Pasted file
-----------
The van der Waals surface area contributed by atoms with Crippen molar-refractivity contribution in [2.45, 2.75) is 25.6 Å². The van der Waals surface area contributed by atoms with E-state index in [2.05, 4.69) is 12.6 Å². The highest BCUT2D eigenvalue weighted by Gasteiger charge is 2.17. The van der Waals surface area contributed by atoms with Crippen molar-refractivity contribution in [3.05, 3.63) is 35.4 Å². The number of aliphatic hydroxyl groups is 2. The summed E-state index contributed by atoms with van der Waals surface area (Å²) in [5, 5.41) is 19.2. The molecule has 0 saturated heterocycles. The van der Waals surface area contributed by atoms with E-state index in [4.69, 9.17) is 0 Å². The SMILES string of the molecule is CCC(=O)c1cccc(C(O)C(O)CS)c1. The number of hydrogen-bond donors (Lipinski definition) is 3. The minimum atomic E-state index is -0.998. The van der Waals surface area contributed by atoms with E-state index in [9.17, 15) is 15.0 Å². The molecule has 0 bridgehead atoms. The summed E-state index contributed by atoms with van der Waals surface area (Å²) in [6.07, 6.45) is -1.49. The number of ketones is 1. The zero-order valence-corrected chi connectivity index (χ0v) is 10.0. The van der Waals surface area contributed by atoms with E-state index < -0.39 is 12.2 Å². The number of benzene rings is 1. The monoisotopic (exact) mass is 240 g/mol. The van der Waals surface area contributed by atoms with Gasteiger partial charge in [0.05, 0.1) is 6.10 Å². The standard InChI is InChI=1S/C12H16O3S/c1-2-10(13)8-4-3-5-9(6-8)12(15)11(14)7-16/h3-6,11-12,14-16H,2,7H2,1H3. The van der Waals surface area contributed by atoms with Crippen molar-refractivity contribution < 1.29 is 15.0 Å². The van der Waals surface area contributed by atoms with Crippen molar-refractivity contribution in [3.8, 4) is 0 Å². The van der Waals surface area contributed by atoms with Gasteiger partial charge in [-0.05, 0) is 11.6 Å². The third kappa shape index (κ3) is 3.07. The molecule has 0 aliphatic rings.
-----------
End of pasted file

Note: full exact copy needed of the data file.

The van der Waals surface area contributed by atoms with Crippen molar-refractivity contribution in [2.45, 2.75) is 25.6 Å². The van der Waals surface area contributed by atoms with E-state index in [2.05, 4.69) is 12.6 Å². The highest BCUT2D eigenvalue weighted by Gasteiger charge is 2.17. The van der Waals surface area contributed by atoms with Crippen molar-refractivity contribution in [3.05, 3.63) is 35.4 Å². The number of aliphatic hydroxyl groups is 2. The summed E-state index contributed by atoms with van der Waals surface area (Å²) in [5, 5.41) is 19.2. The molecule has 0 saturated heterocycles. The van der Waals surface area contributed by atoms with E-state index in [4.69, 9.17) is 0 Å². The SMILES string of the molecule is CCC(=O)c1cccc(C(O)C(O)CS)c1. The number of hydrogen-bond donors (Lipinski definition) is 3. The minimum atomic E-state index is -0.998. The van der Waals surface area contributed by atoms with E-state index in [9.17, 15) is 15.0 Å². The molecule has 0 bridgehead atoms. The summed E-state index contributed by atoms with van der Waals surface area (Å²) in [6.07, 6.45) is -1.49. The number of ketones is 1. The zero-order valence-corrected chi connectivity index (χ0v) is 10.0. The van der Waals surface area contributed by atoms with E-state index < -0.39 is 12.2 Å². The number of benzene rings is 1. The monoisotopic (exact) mass is 240 g/mol. The van der Waals surface area contributed by atoms with Gasteiger partial charge in [0.05, 0.1) is 6.10 Å². The standard InChI is InChI=1S/C12H16O3S/c1-2-10(13)8-4-3-5-9(6-8)12(15)11(14)7-16/h3-6,11-12,14-16H,2,7H2,1H3. The van der Waals surface area contributed by atoms with Crippen molar-refractivity contribution < 1.29 is 15.0 Å². The van der Waals surface area contributed by atoms with Crippen molar-refractivity contribution in [3.8, 4) is 0 Å². The van der Waals surface area contributed by atoms with Gasteiger partial charge in [-0.05, 0) is 11.6 Å². The third kappa shape index (κ3) is 3.07. The molecule has 0 aliphatic rings.